43 years ago, Arkansas Rep opened first show: THE THREEPENNY OPERA

On November 11, 1976, the curtain went up on the first Arkansas Repertory Theatre production.  It was the Kurt Weill-Bertolt Brecht musical The Threepenny Opera.  Rep founder Cliff Baker directed the show and played the leading role of Macheath aka Mack the Knife.

Others in the cast included local attorney Herb Rule, Jean Lind, Theresa Glasscock, Connie Gordon and Guy Couch.  Byl Harriell was the technical director and production designer while Donia Crofton was the costume designer.

The production took place in the Rep’s home which was the converted former home of Hunter United Methodist Church on the eastern edge of MacArthur Park.  (Harriell’s business Bylites is now in that location.)

Baker had previously worked at the Arkansas Arts Center theatre when it was attached to a degree granting MFA program. He had also directed shows in other parts of Arkansas.  He returned to Little Rock and founded the Arkansas Philharmonic Theatre which performed in Hillcrest.  The Arkansas Repertory Theatre was a step forward with the establishment of a professional repertory company.

The first season of the Rep would include Company, Suddenly Last Summer, Marat/Sade, and Stop the World–I Want to Get Off. Season tickets for a total of seven shows were $30.

Baker served as Artistic Director of Arkansas Rep from 1976 until 1999.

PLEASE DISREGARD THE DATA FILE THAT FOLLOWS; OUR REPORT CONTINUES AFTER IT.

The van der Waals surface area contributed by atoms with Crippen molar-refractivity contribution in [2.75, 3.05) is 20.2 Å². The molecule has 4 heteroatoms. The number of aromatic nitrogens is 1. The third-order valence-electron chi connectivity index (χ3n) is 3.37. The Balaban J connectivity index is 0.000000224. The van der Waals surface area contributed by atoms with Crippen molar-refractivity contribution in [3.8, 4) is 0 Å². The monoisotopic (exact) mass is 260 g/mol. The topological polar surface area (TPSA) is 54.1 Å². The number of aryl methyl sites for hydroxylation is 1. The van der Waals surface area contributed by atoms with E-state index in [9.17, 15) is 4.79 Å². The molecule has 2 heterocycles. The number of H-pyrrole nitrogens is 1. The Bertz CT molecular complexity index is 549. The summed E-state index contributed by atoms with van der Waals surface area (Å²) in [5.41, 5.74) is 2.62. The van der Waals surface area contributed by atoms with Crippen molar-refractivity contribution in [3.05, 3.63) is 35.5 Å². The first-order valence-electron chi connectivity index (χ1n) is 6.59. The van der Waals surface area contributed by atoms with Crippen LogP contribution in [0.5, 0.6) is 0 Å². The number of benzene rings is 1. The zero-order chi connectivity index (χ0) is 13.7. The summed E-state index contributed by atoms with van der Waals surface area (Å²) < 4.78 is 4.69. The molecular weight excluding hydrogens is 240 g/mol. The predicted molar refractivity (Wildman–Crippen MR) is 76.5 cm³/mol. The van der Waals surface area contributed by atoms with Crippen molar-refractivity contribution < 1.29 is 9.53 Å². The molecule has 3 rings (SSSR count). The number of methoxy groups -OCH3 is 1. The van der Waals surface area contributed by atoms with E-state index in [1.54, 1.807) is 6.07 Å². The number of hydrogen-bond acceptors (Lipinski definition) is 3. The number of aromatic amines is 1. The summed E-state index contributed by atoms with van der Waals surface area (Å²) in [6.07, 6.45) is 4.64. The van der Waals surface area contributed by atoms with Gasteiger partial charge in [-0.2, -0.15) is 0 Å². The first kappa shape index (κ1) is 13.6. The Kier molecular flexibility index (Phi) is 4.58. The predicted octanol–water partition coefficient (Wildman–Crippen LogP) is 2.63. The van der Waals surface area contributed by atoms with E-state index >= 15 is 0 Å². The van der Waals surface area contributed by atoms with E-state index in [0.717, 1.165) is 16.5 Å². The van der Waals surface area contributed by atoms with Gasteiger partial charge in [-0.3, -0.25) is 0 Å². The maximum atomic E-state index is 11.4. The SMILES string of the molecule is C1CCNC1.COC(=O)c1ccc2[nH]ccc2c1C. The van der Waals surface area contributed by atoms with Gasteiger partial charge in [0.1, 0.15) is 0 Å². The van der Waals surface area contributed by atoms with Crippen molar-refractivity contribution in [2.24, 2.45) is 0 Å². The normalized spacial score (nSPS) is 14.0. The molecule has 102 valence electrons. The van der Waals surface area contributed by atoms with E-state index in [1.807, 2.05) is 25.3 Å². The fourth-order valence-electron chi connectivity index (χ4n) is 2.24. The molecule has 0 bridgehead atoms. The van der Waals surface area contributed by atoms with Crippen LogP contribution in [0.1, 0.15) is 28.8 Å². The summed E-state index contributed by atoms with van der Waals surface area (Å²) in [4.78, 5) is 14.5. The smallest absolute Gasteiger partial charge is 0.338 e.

BLACK HAWK DOWN: THE UNTOLD STORY is October’s Movies at MacArthur

Image result for black hawk down untold story

Black Hawk Down: The Untold Story presents the heroic efforts of soldiers from the 2nd Battalion 14th Infantry Regiment, 10th Mountain Division.  The movie will be shown tonight (October 15) at the MacArthur Museum of Arkansas Military History.

These men demonstrated extraordinary courage, skill, and discipline as they fought their way into a “baited ambush” to rescue special operations forces pinned down at the crash site of Super Six-One while also attempting a rescue a the crash site of Super Six-Four. Two soldiers were killed and eighteen wounded in what many have described as the most ferocious urban combat since the Battle for Hue during the Tet Offensive in 1968.

The movie is this month’s Movies at MacArthur at the MacArthur Museum of Arkansas Military History.  It starts at 6:30 pm.  The film series is presented in partnership with AETN, the Bruce Family Endowment, Stone’s Throw, and the City of Little Rock Parks and Recreation Department.

Special guest at the screening will be, Colonel Randall Larsen, USAF (Ret) who is the documentary’s Executive Producer/Director. He served in both the Army and Air Force for a combined total of 32 years of active duty military service and as military attaché at the US Embassy in Bangkok, the chief of legislative liaison at the US Transportation Command, and the commander of America’s fleet of VIP aircraft at Andrews AFB MD. His decorations include the Legion of Merit, Distinguished Flying Cross, Bronze Star, and 17 awards of the Air Medal (3 with “V” Device for Valor).

Admission is free. Popcorn and Beverages will be provided.

7th Annual Vintage Military Vehicle Show today at MacArthur Museum of Arkansas Military History

The MacArthur Museum of Arkansas Military History will host its seventh annual vintage military vehicle show on Saturday, October 12, from 9:00 a.m. to 2:00 p.m.